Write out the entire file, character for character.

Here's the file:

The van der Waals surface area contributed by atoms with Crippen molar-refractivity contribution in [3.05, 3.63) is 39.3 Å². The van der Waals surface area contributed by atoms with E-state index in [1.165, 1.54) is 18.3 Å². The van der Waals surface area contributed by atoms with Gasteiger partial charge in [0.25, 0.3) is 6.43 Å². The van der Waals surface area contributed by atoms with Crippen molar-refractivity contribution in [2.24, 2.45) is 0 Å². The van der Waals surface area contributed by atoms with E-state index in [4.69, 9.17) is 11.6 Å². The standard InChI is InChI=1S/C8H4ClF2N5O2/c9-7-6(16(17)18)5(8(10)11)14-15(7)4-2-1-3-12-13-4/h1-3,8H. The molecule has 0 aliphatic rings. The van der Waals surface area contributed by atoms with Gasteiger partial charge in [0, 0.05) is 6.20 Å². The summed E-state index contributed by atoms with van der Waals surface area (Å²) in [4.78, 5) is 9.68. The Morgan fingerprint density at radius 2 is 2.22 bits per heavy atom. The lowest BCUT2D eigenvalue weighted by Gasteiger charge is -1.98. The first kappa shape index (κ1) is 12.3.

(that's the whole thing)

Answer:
The van der Waals surface area contributed by atoms with Crippen molar-refractivity contribution in [3.05, 3.63) is 39.3 Å². The van der Waals surface area contributed by atoms with E-state index in [1.165, 1.54) is 18.3 Å². The van der Waals surface area contributed by atoms with Gasteiger partial charge in [0.25, 0.3) is 6.43 Å². The van der Waals surface area contributed by atoms with Crippen molar-refractivity contribution in [2.24, 2.45) is 0 Å². The van der Waals surface area contributed by atoms with E-state index in [4.69, 9.17) is 11.6 Å². The standard InChI is InChI=1S/C8H4ClF2N5O2/c9-7-6(16(17)18)5(8(10)11)14-15(7)4-2-1-3-12-13-4/h1-3,8H. The molecule has 0 aliphatic rings. The van der Waals surface area contributed by atoms with Gasteiger partial charge in [0, 0.05) is 6.20 Å². The summed E-state index contributed by atoms with van der Waals surface area (Å²) in [4.78, 5) is 9.68. The Morgan fingerprint density at radius 2 is 2.22 bits per heavy atom. The lowest BCUT2D eigenvalue weighted by Gasteiger charge is -1.98. The first kappa shape index (κ1) is 12.3.